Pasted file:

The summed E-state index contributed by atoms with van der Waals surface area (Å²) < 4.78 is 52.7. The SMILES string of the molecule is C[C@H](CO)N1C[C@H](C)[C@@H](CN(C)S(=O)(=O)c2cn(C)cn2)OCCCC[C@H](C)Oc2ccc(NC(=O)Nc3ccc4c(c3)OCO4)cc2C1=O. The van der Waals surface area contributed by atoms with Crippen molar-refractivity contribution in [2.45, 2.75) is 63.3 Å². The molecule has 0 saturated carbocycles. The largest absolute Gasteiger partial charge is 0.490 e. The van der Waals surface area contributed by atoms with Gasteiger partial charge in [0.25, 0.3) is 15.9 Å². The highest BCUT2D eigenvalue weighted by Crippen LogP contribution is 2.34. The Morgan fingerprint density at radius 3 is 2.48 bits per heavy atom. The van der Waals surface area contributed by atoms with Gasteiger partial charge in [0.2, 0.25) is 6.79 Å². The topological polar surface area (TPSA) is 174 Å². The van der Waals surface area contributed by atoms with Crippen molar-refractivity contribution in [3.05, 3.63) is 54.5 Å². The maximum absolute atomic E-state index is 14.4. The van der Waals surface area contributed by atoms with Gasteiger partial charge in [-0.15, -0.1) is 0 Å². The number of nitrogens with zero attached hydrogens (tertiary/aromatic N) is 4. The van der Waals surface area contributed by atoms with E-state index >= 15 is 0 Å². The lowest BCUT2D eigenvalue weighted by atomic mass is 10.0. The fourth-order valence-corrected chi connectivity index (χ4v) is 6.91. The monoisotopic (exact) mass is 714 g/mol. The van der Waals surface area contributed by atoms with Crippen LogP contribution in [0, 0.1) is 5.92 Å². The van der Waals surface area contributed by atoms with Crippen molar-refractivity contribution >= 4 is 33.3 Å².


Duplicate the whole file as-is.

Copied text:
The summed E-state index contributed by atoms with van der Waals surface area (Å²) < 4.78 is 52.7. The SMILES string of the molecule is C[C@H](CO)N1C[C@H](C)[C@@H](CN(C)S(=O)(=O)c2cn(C)cn2)OCCCC[C@H](C)Oc2ccc(NC(=O)Nc3ccc4c(c3)OCO4)cc2C1=O. The van der Waals surface area contributed by atoms with Crippen molar-refractivity contribution in [2.45, 2.75) is 63.3 Å². The molecule has 0 saturated carbocycles. The largest absolute Gasteiger partial charge is 0.490 e. The van der Waals surface area contributed by atoms with Gasteiger partial charge in [0.25, 0.3) is 15.9 Å². The highest BCUT2D eigenvalue weighted by Crippen LogP contribution is 2.34. The Morgan fingerprint density at radius 3 is 2.48 bits per heavy atom. The van der Waals surface area contributed by atoms with Gasteiger partial charge in [0.2, 0.25) is 6.79 Å². The topological polar surface area (TPSA) is 174 Å². The van der Waals surface area contributed by atoms with Crippen molar-refractivity contribution in [3.05, 3.63) is 54.5 Å². The maximum absolute atomic E-state index is 14.4. The van der Waals surface area contributed by atoms with Gasteiger partial charge in [-0.15, -0.1) is 0 Å². The number of nitrogens with zero attached hydrogens (tertiary/aromatic N) is 4. The van der Waals surface area contributed by atoms with E-state index >= 15 is 0 Å². The lowest BCUT2D eigenvalue weighted by atomic mass is 10.0. The fourth-order valence-corrected chi connectivity index (χ4v) is 6.91. The monoisotopic (exact) mass is 714 g/mol. The van der Waals surface area contributed by atoms with Crippen LogP contribution in [0, 0.1) is 5.92 Å². The van der Waals surface area contributed by atoms with Crippen molar-refractivity contribution >= 4 is 33.3 Å².